Canada

Violence erupts in the heart of a charmed city

Quebec City looks for clues to the St-Jean-Baptiste riot

MARK CARDWELL July 8 1996
Canada

Violence erupts in the heart of a charmed city

Quebec City looks for clues to the St-Jean-Baptiste riot

MARK CARDWELL July 8 1996

Violence erupts in the heart of a charmed city

Quebec City looks for clues to the St-Jean-Baptiste riot

As in past years, an estimated 30,000 young French-speaking Quebecers gathered on the Plains of Abraham in Quebec City last week for a boisterous open-air party to usher in the St-Jean-Baptiste Day holiday. When the free concert and traditional feu de joie ended around 12:30 a.m. on June 24, as many as 2,000 people, many of them draped in Quebec flags and chanting nationalist slogans, converged on Place d’Youville, a public square less than a kilometre away in the city’s historical district. Within minutes of their arrival, fights broke out, rocks were thrown and 240 municipal police officers in riot gear moved in, firing tear gas and employing a newly acquired water cannon to disperse the crowd. What followed was a four-hour riot that resulted in 81 arrests, widespread looting, two fires, and more than $1 million in damages to local shops and the Quebec national assembly. “These were deplorable and degrading events,” a haggard-looking Mayor Jean-Paul L’Allier told reporters a few hours after the rioting had ended. “The population does not want these things repeated.”

In the days that followed, public debate centred on what had sparked such an ugly confrontation in a normally tranquil city that is a magnet for tourists from across

the globe. Both L’Allier and Quebec City police Chief Normand Bergeron blamed a mix of alcohol, drugs and visiting troublemakers—the latter a pointed reference to the fact that more than a third of the 81 people arrested came from outside the Quebec City region. More ominous, Bergeron alleged that the attack on the national assembly was proof that “professional ag-

itators” had led the rioters. Police later confirmed they were conducting investigations into two fringe groups who may have played a role in the violence. The first is the Northern Hammer Skins—a loosely knit, North American-wide coalition of rightwing extremists that is believed to be associated with the neo-Nazi Heritage Front. The second is an anarchist group that produces a bilingual, underground newspaper called Démanarchie, or “walk towards anarchy.” According to Peter Vorias, secretary of the Montreal-based World Anti-Fascist League, an organization that monitors extremist groups, the anarchists basically publish “hate propaganda against government and police that glorifies rioting and justifies violence.”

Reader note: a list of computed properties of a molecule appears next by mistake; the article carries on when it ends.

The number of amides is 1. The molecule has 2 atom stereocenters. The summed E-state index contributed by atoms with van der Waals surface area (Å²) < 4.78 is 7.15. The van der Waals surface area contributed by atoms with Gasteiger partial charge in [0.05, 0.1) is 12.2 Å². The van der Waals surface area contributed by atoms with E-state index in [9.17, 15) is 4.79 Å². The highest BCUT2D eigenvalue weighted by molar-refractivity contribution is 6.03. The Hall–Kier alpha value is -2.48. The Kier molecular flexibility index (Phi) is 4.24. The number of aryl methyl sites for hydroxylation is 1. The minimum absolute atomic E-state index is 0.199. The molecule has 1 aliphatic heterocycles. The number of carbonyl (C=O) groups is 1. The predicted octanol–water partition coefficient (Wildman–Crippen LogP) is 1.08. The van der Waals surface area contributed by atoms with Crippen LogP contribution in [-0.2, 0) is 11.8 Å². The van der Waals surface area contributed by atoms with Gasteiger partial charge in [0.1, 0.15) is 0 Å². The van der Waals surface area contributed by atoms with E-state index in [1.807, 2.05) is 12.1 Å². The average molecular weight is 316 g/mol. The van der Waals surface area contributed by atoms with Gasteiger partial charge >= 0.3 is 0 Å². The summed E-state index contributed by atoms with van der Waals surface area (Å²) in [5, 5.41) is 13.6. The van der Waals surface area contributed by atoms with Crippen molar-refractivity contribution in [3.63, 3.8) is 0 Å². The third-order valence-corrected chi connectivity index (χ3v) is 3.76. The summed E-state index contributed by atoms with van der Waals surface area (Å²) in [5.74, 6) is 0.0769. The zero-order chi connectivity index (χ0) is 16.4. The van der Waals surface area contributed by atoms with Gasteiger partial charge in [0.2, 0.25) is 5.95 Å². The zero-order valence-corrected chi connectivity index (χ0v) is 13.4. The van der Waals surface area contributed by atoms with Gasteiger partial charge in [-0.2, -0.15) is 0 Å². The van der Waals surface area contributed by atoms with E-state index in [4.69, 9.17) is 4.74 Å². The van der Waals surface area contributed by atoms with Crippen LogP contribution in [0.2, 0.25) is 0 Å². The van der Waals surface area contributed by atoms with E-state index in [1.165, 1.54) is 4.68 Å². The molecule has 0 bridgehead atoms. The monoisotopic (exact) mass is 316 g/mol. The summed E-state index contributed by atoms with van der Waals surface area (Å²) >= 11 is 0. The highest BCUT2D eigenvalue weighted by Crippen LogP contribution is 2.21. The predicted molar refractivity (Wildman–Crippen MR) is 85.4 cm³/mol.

At the same time, Quebec’s municipal police force did not escape blame for its handling of events. Critics questioned why there wasn’t a greater show of force at Place d’Youville, a popular hangout for street people and adolescents, and the scene of frequent late-night confrontations with police, the most recent being a mini-riot in early May that resulted in a public apology from Bergeron for permitting the use of cayenne pepper spray against teenagers. The municipal force was also taken to task for not requesting the aid of the provincial police force’s emergency response team when it became clear the situation was out of control. Those concerns may explain provincial Public Security Minister Robert Perrault’s decision last week to put the provincial police in charge of security measures around the national assembly and in the city’s historical district and to lead investigations into the riot.

By week’s end, however, many people questioned whether those changes would help to reduce tensions in Quebec City. “What happened the other night was a direct result of the steady deterioration in social services,” said Gilles Marquis, director of Point de Repères, an education centre for the prevention of sexually transmitted diseases and AIDS among substance abusers and street people, many of whom frequent Place d’Youville. “Many of the kids who were involved have no job, no faith in the system and no hope for the future. If they attacked the assembly, it’s because they’re frustrated and their voices are not being heard. The violence was like an abscess that broke open. Unfortunately, everyone is examining the pus on the floor rather than the virus that caused the infection.”

Others took a more sanguine view. “An event like this only confirms everything that everyone thinks about everyone else,” said Bernard Arcand, an author and anthropologist at Laval University. “The incident was really just an accident, like a fire: all the elements were in place and it just took a spark to get it going.” Perhaps. But it is chain of events that Quebec City residents, who take great pride in their community’s beauty and historical charm, would dearly like to avoid revisiting.

MARK CARDWELL in Quebec City

MARK CARDWELL